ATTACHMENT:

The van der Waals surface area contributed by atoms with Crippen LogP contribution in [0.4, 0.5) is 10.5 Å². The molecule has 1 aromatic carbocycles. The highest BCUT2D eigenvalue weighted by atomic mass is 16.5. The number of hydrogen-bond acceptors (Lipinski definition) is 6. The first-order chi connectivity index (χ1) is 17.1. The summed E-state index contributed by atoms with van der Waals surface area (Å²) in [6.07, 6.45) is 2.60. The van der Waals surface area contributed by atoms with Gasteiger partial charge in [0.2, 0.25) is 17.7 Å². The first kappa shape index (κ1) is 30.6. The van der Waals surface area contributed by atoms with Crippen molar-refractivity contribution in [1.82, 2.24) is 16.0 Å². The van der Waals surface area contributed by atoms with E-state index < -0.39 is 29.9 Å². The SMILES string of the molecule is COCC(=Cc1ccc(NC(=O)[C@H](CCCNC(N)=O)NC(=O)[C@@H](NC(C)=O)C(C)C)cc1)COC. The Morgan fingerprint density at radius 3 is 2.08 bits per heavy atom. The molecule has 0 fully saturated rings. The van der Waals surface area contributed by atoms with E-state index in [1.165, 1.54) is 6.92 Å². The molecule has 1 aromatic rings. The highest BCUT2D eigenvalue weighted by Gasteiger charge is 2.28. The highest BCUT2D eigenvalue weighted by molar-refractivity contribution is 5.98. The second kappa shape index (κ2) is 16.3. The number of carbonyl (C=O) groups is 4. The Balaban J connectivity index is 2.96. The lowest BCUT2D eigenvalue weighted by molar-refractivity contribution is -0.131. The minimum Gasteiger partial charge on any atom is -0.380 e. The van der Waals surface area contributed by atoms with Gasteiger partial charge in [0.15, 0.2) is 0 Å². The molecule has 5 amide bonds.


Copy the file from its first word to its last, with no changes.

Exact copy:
The van der Waals surface area contributed by atoms with Crippen LogP contribution in [0.4, 0.5) is 10.5 Å². The molecule has 1 aromatic carbocycles. The highest BCUT2D eigenvalue weighted by atomic mass is 16.5. The number of hydrogen-bond acceptors (Lipinski definition) is 6. The first-order chi connectivity index (χ1) is 17.1. The summed E-state index contributed by atoms with van der Waals surface area (Å²) in [6.07, 6.45) is 2.60. The van der Waals surface area contributed by atoms with Gasteiger partial charge in [0.2, 0.25) is 17.7 Å². The first kappa shape index (κ1) is 30.6. The van der Waals surface area contributed by atoms with Crippen molar-refractivity contribution in [1.82, 2.24) is 16.0 Å². The van der Waals surface area contributed by atoms with E-state index < -0.39 is 29.9 Å². The SMILES string of the molecule is COCC(=Cc1ccc(NC(=O)[C@H](CCCNC(N)=O)NC(=O)[C@@H](NC(C)=O)C(C)C)cc1)COC. The Morgan fingerprint density at radius 3 is 2.08 bits per heavy atom. The molecule has 0 fully saturated rings. The van der Waals surface area contributed by atoms with E-state index in [1.165, 1.54) is 6.92 Å². The molecule has 1 aromatic rings. The highest BCUT2D eigenvalue weighted by Gasteiger charge is 2.28. The highest BCUT2D eigenvalue weighted by molar-refractivity contribution is 5.98. The second kappa shape index (κ2) is 16.3. The number of carbonyl (C=O) groups is 4. The Balaban J connectivity index is 2.96. The lowest BCUT2D eigenvalue weighted by molar-refractivity contribution is -0.131. The minimum Gasteiger partial charge on any atom is -0.380 e. The van der Waals surface area contributed by atoms with Gasteiger partial charge in [0.15, 0.2) is 0 Å². The molecule has 5 amide bonds.